Additional usage as a suffix

Per metonymy, words ending in -logy are sometimes used to describe a subject rather than the study of it (e.g. technology). This usage is particularly widespread in medicine; for example, pathology is often used simply to refer to "the disease" itself (e.g. "We haven't found the pathology yet") rather than "the study of a disease".

Books, journals, and treatises about a subject also often bear the name of this subject (e.g. the scientific journal Ecology).

When appended to other English words, the suffix can also be used humorously to create nonce words (e.g. beerology as "the study of beer"). As with other classical compounds, adding the suffix to an initial word-stem derived from Greek or Latin may be used to lend grandeur or the impression of scientific rigor to humble pursuits, as in cosmetology ("the study of beauty treatment") or cynology ("the study of dog training").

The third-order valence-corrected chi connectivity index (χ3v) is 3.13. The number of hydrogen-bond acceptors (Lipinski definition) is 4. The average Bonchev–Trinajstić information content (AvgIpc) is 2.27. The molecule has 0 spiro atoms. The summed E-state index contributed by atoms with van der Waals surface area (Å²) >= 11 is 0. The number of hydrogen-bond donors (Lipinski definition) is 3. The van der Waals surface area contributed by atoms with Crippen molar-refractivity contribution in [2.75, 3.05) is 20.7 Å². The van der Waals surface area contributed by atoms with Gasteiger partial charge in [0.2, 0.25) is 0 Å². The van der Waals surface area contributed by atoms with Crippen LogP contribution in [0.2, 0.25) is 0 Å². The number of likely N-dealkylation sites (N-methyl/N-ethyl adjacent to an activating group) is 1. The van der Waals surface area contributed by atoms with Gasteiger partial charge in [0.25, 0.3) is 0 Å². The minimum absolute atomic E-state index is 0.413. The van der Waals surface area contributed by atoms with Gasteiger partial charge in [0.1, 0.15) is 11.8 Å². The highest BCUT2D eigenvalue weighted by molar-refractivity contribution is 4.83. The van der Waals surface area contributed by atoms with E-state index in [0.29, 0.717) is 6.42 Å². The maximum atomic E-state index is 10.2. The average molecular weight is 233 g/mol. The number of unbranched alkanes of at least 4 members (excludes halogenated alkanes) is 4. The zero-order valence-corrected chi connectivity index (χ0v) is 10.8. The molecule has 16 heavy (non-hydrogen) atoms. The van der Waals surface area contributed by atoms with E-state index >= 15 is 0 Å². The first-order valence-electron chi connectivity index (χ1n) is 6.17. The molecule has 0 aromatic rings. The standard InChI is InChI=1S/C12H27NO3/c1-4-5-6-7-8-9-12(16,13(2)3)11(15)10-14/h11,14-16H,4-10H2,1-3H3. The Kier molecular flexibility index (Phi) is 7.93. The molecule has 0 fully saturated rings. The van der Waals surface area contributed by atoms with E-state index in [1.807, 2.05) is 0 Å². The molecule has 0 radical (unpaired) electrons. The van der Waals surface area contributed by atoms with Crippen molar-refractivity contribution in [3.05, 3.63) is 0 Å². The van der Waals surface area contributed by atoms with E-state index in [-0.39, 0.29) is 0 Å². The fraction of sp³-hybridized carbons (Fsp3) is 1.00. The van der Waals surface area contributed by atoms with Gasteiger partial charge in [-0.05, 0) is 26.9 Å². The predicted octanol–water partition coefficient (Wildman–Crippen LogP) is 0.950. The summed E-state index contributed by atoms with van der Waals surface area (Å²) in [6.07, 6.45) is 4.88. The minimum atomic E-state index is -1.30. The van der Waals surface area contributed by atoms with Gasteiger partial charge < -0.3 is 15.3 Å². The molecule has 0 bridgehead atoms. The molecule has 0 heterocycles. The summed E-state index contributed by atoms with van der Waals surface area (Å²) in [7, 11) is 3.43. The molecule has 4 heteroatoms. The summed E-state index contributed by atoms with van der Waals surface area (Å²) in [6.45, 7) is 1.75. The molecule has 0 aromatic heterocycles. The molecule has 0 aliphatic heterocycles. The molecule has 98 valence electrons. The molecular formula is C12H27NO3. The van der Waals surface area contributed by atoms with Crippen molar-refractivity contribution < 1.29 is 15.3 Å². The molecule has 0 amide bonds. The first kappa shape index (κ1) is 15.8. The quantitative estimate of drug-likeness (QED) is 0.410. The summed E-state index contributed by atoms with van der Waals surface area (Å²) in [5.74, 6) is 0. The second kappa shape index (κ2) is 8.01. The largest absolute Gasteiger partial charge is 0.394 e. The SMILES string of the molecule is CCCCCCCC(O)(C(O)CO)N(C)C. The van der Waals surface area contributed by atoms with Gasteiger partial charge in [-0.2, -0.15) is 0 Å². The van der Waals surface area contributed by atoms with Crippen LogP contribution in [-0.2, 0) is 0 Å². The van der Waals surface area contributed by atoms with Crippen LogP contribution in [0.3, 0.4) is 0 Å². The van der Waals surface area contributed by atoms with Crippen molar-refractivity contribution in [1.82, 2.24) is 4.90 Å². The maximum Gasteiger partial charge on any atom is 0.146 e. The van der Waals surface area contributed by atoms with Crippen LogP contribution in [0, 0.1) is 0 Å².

See also


  1. ^ List of ancient Greek words ending in -λογία on Perseus
  2. ^ "-logy." The American Heritage Dictionary of the English Language, Fourth Edition. Houghton Mifflin Company, 2004. retrieved 20 Aug. 2008.
  3. ^ "-logy." Dictionary.com Unabridged (v 1.1). Random House, Inc. retrieved 20 Aug. 2008.
  4. ^ a b "-logy." The Concise Oxford Dictionary of English Etymology. Oxford University Press, 1986. retrieved 20 August 2008.
  5. ^ "-logy." Online Etymology Dictionary. retrieved 20 Aug. 2008
  6. ^ Liddell, Henry George; Scott, Robert. "A Greek–English Lexicon". Perseus Project. Tufts University. Retrieved 8 February 2016.
  7. ^ a b "-logy." The Oxford English Dictionary, Second Edition. Oxford University Press, 1989. retrieved 20 August 2008.
  8. ^ "Philology." Online Etymology Dictionary. retrieved 14 Jul. 2011
  9. ^ Eric Partridge, Origins, 2nd edition, New York, Macmillan, 1959
  10. ^ Words Ending In ogy : Words Ending With ogy

External links


Actinology is the study of the chemical effects of high-energy visible light and ultraviolet light. Actinology is derived from Greek aktino, meaning a radiant force, and the English suffix logy, meaning the study of.